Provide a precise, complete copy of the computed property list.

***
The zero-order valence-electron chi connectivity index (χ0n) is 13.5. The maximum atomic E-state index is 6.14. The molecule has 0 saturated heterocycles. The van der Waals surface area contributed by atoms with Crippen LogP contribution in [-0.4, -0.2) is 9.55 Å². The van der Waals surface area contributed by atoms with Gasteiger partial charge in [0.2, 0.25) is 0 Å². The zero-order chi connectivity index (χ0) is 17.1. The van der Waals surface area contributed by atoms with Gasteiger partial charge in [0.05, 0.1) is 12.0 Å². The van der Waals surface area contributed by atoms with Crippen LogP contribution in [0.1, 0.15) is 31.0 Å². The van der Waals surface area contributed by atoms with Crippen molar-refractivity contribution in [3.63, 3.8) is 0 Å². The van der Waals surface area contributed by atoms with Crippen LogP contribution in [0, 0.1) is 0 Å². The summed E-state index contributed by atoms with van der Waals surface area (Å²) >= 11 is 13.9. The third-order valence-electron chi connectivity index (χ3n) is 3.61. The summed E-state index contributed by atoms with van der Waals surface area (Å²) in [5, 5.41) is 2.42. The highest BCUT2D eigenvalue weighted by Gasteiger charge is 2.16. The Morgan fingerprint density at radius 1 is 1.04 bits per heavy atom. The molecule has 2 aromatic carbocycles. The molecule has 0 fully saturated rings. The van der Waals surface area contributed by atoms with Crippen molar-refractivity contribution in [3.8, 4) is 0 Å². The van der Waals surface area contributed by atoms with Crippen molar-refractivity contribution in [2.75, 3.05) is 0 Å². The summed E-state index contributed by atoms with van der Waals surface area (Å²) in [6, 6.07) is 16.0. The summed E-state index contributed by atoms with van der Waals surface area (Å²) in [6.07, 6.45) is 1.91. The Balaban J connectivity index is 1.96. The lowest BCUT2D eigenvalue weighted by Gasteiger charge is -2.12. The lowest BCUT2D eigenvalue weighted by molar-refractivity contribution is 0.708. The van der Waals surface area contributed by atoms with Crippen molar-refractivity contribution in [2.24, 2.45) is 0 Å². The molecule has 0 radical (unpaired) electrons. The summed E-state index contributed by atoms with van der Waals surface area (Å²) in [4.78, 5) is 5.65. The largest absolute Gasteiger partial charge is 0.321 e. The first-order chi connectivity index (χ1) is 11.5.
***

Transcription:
The zero-order valence-electron chi connectivity index (χ0n) is 13.5. The maximum atomic E-state index is 6.14. The molecule has 0 saturated heterocycles. The van der Waals surface area contributed by atoms with Crippen LogP contribution in [-0.4, -0.2) is 9.55 Å². The van der Waals surface area contributed by atoms with Gasteiger partial charge in [0.2, 0.25) is 0 Å². The zero-order chi connectivity index (χ0) is 17.1. The van der Waals surface area contributed by atoms with Gasteiger partial charge in [0.05, 0.1) is 12.0 Å². The van der Waals surface area contributed by atoms with Crippen LogP contribution in [0.1, 0.15) is 31.0 Å². The van der Waals surface area contributed by atoms with Crippen molar-refractivity contribution in [3.63, 3.8) is 0 Å². The van der Waals surface area contributed by atoms with Crippen LogP contribution in [0, 0.1) is 0 Å². The summed E-state index contributed by atoms with van der Waals surface area (Å²) >= 11 is 13.9. The third-order valence-electron chi connectivity index (χ3n) is 3.61. The summed E-state index contributed by atoms with van der Waals surface area (Å²) in [5, 5.41) is 2.42. The highest BCUT2D eigenvalue weighted by Gasteiger charge is 2.16. The Morgan fingerprint density at radius 1 is 1.04 bits per heavy atom. The molecule has 2 aromatic carbocycles. The molecule has 0 fully saturated rings. The van der Waals surface area contributed by atoms with Crippen molar-refractivity contribution in [3.8, 4) is 0 Å². The van der Waals surface area contributed by atoms with Crippen molar-refractivity contribution in [2.75, 3.05) is 0 Å². The summed E-state index contributed by atoms with van der Waals surface area (Å²) in [6, 6.07) is 16.0. The summed E-state index contributed by atoms with van der Waals surface area (Å²) in [6.07, 6.45) is 1.91. The Balaban J connectivity index is 1.96. The lowest BCUT2D eigenvalue weighted by Gasteiger charge is -2.12. The lowest BCUT2D eigenvalue weighted by molar-refractivity contribution is 0.708. The van der Waals surface area contributed by atoms with Crippen molar-refractivity contribution in [2.24, 2.45) is 0 Å². The molecule has 0 radical (unpaired) electrons. The summed E-state index contributed by atoms with van der Waals surface area (Å²) in [4.78, 5) is 5.65. The largest absolute Gasteiger partial charge is 0.321 e. The first-order chi connectivity index (χ1) is 11.5.